I read an interesting book recently, titled “Grit: Why passion and resilience are the secrets to success“.
The author, psychologist Angela Duckworth, posits that regardless of the natural ability we already have, the development and application of “grit” is one of the key ingredients that more than likely will propel us towards success and achievement in our chosen field. Yes, natural talent can help – but becoming good or great at something requires particular qualities which all of us can hone and develop.
Duckworth shares her insights through a combination of research findings, personal anecdotes, theories, interviews with “grit paragons” and analysis. Her book forced me to reflect on my own life and grittiness; the messages and encouragement I had received during my formative years; the occasions where I had and continue to persist and show grit; the lost opportunities when – for a multitude of reasons – I didn’t continue to work at something. Some of which may have been down to my grit (or lack, thereof).
More importantly, perhaps, I think about my nieces and nephews. I wonder about the extent to which they and future generations are being encouraged to be ‘gritty’ as they grow up in a rapidly uncertain and changing 21st century world. The more parents, teachers, aunties, uncles, grandparents and mentors who learn and apply the science behind grit, perhaps the better we will prepare these new generations for the earth they inherit.
Duckworth argues each of us can develop and raise our levels of grit. Four key determinants of grit are:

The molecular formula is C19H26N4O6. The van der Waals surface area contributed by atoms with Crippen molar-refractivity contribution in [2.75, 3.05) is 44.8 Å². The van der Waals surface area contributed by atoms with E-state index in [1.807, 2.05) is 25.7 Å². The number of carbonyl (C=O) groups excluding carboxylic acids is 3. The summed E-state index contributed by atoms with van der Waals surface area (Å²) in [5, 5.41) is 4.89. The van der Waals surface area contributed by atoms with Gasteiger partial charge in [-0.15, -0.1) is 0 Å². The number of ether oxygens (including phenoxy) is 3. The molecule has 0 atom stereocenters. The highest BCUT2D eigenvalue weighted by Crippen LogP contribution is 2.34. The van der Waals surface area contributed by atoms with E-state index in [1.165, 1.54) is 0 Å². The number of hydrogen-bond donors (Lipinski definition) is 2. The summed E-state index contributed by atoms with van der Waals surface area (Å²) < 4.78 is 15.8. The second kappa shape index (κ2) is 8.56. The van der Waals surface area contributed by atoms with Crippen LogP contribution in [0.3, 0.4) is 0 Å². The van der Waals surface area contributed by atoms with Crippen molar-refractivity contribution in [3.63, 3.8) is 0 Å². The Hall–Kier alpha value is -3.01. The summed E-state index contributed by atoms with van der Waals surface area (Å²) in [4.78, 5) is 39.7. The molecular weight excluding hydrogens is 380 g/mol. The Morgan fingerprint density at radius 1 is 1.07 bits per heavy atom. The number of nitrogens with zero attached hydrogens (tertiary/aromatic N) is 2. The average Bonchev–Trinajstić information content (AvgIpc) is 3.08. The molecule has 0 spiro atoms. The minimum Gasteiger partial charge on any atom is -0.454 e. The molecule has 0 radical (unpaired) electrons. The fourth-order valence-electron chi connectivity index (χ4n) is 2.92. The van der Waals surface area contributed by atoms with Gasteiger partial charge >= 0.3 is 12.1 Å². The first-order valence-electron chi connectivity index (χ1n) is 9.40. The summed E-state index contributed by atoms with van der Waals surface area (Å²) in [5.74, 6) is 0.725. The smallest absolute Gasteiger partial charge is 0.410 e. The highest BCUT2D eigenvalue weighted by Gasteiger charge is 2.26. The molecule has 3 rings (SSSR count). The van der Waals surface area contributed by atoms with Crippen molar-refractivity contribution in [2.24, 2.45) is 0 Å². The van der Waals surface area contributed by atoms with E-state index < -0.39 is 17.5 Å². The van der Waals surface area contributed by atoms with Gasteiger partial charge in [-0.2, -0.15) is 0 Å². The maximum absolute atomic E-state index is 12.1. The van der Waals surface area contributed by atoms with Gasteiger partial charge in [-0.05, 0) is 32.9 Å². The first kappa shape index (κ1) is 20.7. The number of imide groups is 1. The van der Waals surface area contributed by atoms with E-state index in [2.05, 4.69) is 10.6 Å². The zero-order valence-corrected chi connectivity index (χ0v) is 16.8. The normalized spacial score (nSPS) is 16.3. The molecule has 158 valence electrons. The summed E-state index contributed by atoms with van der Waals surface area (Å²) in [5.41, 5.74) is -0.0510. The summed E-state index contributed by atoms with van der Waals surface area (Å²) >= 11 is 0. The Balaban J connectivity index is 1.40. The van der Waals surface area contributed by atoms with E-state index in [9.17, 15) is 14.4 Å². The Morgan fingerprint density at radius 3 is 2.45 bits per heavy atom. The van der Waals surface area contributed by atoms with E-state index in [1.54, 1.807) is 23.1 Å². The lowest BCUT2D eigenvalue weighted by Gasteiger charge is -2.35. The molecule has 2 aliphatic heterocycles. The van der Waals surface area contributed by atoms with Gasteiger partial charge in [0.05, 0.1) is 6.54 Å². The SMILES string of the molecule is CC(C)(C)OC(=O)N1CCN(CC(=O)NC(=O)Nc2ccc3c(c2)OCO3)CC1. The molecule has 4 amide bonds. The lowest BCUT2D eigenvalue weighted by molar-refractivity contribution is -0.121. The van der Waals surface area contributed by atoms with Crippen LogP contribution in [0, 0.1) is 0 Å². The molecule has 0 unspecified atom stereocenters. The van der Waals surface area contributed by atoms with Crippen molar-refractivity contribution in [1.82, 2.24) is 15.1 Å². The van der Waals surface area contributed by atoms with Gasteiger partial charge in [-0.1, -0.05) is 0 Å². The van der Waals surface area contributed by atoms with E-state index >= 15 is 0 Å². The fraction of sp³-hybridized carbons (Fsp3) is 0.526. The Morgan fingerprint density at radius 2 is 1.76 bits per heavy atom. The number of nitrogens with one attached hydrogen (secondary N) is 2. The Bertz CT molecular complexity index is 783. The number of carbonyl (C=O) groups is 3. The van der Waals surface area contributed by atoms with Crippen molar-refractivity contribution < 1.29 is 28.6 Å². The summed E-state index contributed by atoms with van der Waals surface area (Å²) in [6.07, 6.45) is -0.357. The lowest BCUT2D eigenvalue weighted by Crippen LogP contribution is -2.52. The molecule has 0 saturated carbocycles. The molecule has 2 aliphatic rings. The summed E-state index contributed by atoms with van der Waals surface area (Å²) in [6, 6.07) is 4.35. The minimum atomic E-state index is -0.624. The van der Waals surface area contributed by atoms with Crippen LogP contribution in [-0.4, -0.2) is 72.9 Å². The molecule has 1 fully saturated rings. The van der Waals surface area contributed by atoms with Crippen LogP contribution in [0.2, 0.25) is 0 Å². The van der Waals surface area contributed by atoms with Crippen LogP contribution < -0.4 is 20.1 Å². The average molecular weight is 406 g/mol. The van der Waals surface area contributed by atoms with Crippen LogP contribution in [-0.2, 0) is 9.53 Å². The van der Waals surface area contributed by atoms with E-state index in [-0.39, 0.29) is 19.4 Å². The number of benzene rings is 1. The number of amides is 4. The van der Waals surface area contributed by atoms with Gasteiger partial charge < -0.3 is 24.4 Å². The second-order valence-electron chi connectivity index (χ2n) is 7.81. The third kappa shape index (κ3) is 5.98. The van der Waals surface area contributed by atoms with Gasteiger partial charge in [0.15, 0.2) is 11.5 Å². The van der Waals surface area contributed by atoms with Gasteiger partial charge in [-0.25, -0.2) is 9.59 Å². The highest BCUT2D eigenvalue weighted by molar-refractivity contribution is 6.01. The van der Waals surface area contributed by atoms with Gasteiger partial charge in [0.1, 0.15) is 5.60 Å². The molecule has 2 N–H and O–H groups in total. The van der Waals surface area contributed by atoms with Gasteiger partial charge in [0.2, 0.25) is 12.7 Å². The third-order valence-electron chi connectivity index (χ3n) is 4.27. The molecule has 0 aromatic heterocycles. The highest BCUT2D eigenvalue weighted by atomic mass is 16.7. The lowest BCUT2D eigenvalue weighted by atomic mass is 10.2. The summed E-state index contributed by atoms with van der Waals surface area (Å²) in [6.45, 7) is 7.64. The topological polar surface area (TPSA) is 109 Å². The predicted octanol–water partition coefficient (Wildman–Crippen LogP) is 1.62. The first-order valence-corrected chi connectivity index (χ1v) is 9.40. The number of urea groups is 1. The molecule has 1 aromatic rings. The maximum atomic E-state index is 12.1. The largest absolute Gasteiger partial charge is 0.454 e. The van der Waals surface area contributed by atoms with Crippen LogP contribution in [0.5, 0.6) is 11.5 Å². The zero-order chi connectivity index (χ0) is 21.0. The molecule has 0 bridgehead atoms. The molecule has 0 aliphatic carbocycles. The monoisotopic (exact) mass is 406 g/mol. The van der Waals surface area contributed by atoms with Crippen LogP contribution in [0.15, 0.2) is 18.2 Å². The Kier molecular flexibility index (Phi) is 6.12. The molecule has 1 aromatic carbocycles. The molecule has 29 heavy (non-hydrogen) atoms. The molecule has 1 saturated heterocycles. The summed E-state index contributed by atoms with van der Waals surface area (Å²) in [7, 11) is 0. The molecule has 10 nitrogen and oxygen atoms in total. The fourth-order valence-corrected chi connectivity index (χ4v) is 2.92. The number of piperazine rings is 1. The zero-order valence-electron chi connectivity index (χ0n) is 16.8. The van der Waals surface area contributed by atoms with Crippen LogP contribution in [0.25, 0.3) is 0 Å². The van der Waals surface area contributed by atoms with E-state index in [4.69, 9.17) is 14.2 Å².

- Interest – as Duckworth states: “people are enormously more satisfied with their jobs when they do something that fits their personal interests” (p.97). Therefore, pursue and explore the things you’re interested in and don’t give up.
- Practice – specifically, the need for deliberate practice which incorporates stretch goals, full concentration and effort, regular feedback on performance, repetition and reflection. Therefore, plan regular practice and stick to the plan. Hold yourself accountable to the goals you set yourself (or ask someone to hold you accountable) and stick it out – even on the days when you’re not in the mood.
- Purpose – knowing that what we do matters in some way to other people. Therefore, focus on the WHY; be clear about how your work and persistence today will pay off and help others at some point in the near or distant future
- Hope – cultivating a growth mindset; believing that you can overcome your failures and learn from them. Therefore, reflect and learn from mistakes which will invariably happen. Be gracious and grateful for your failures; use them to propel you towards doing better next time.
I find it hard to disagree with much of Duckworth’s research and philosophies on grit and, whilst the evidence is not 100% conclusive, those with strong grit levels seem more likely to be successful. There also seems to be a correlation between grit levels, wellbeing and life satisfaction. Duckworth is also clear to point out that life is not all about grit, rather grit is one facet of our character which can influence our lives and those around us.
If you’re looking for some personal inspiration/motivation, or you’d like to learn a few ideas and strategies for improving how you can support younger people in your life, or you’re simply interested in understanding more about how humans can be driven to do and achieve things – then this is a good book to add to your reading list.